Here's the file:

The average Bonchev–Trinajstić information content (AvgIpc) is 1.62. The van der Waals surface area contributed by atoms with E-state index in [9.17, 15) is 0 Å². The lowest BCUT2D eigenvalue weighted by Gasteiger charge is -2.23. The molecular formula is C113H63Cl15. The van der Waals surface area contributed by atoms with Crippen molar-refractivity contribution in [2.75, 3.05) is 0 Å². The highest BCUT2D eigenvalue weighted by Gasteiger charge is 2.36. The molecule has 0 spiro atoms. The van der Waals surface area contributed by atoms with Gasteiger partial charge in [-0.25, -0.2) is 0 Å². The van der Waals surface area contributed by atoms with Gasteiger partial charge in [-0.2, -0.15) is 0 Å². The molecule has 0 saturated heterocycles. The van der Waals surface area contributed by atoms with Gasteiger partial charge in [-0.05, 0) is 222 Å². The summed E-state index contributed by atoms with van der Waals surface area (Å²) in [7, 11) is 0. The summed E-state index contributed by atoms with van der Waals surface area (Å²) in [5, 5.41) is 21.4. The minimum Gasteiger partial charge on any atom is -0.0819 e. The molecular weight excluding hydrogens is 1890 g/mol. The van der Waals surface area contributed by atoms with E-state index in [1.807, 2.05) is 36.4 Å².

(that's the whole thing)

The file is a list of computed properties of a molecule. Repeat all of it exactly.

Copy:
The average Bonchev–Trinajstić information content (AvgIpc) is 1.62. The van der Waals surface area contributed by atoms with E-state index in [9.17, 15) is 0 Å². The lowest BCUT2D eigenvalue weighted by Gasteiger charge is -2.23. The molecular formula is C113H63Cl15. The van der Waals surface area contributed by atoms with Crippen molar-refractivity contribution in [2.75, 3.05) is 0 Å². The highest BCUT2D eigenvalue weighted by Gasteiger charge is 2.36. The molecule has 0 spiro atoms. The van der Waals surface area contributed by atoms with Gasteiger partial charge in [-0.25, -0.2) is 0 Å². The van der Waals surface area contributed by atoms with Gasteiger partial charge in [-0.2, -0.15) is 0 Å². The molecule has 0 saturated heterocycles. The van der Waals surface area contributed by atoms with Gasteiger partial charge in [-0.05, 0) is 222 Å². The summed E-state index contributed by atoms with van der Waals surface area (Å²) in [7, 11) is 0. The summed E-state index contributed by atoms with van der Waals surface area (Å²) in [5, 5.41) is 21.4. The minimum Gasteiger partial charge on any atom is -0.0819 e. The molecular weight excluding hydrogens is 1890 g/mol. The van der Waals surface area contributed by atoms with E-state index in [1.807, 2.05) is 36.4 Å².